Aplysia californica

Aplysia is a genus of gastropod molluscs that generally populate the subtropical and tropical tide zones.  The species vary in size from a few centimeters to up to 70 centimeters and can weigh up to 15.9 kg.  Aplysia often release an ink containing chemical deterrants when disturbed, the ink is dark purple in color and is used to defend the animal against predators.  Aplysia are often used as a model organism in neuroscience due to their distinctive giant neurons  (Moroz, 2011.)

Aplysia californica is a well-studied model organism commonly used in neurobiology and neuroscience.  Their central nervous system consists of around 20,000 neurons organized into nine ganglia (Kandel, 2001).  The neurons found in A. californica are so large because they are polyploidy; in fact the R2 neuron can contain up to 600,000 copies of the haploid genome (Moroz, 2011.)  Due to their large size and relatively small number, the neurons in A. californica have been used to study the molecular and cellular level development of learning and memory behaviors (Kandel, 2001.)

(Moroz, 2011)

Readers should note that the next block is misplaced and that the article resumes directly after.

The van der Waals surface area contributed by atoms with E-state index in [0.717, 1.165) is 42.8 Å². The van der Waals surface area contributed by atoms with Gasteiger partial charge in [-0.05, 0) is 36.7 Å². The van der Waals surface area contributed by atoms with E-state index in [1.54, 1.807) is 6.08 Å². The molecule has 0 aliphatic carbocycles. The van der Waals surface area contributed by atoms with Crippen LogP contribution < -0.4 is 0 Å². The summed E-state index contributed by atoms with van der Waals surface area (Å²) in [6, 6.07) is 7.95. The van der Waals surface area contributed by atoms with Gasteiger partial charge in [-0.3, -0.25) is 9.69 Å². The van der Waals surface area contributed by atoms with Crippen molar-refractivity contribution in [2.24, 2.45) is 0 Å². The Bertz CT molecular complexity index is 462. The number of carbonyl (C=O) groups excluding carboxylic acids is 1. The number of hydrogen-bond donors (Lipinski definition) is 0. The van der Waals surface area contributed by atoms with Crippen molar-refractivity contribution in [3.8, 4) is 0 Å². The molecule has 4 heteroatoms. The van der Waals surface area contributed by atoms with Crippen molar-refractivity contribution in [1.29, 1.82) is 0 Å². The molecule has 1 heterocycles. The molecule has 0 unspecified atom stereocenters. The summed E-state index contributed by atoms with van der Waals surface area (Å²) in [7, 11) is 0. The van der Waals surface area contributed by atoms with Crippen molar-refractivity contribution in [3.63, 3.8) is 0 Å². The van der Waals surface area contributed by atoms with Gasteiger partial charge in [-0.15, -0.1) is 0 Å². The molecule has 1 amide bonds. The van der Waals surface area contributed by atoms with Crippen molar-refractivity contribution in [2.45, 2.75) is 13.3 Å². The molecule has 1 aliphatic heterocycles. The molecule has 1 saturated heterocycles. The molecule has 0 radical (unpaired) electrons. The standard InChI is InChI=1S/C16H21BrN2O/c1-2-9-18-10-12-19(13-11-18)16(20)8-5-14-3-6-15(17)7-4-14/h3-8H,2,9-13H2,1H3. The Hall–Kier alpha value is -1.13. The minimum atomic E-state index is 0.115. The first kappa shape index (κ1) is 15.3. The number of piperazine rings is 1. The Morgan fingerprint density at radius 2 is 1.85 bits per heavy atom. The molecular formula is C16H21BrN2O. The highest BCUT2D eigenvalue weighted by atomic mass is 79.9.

A behavior often studied in A. californica is the gill withdrawal reflex.  The gill withdrawal reflex is a behavior in which the animal draws its gill and siphon to retract into its body in the presence of a tactile stimulus, like one it would receive from a predator.  This behavior was found to be sensitive to habituation, sensitization, and classical conditioning, which led to its further study as a model for learning and memory (Kandel, 2001.)

The forms of learning seen in A. californica are very similar to those seen in higher vertebrates.  The formation of memories requires two periods: a short-term phase and a long-term phase.  The short-term memory is converted into a long-term memory with repetition (Kandel, 2001.)

Other aspects of development in A. californica are also similar to those seen in higher vertebrates and humans.  The cellular mechanisms underlying synaptic plasticity and the intracellular signaling pathways in A. californica are similar to those seen in vertebrates (Moroz, 2011.)  There has also been a call for a complete sequence of the A. californica genome, as there has been increasing evidence suggesting it would be a useful model for several genomic studies (Moroz et al., 2006.)

References:

Kandel, E. R. (2001). Neuroscience – The molecular biology of memory storage: A dialogue between genes and synapses. [Review]. Science, 294(5544), 1030-1038.  PMID: 11691980

Moroz, L. L. (2011). Aplysia. [Editorial Material]. Current Biology, 21(2), R60-R61.  PMID: 21256433

Moroz, L. L., Edwards, J. R., Puthanveettil, S. V., Kohn, A. B., Hla, T., Heyland, A., . . . Kandel, E. R. (2006). Neuronal transcriptome of Aplysia: neuronal compartments and circuitry. [Article]. Cell, 127(7), 1453-1467. doi: 10.1016/j.cell.2006.09.052  PMID: 17190607

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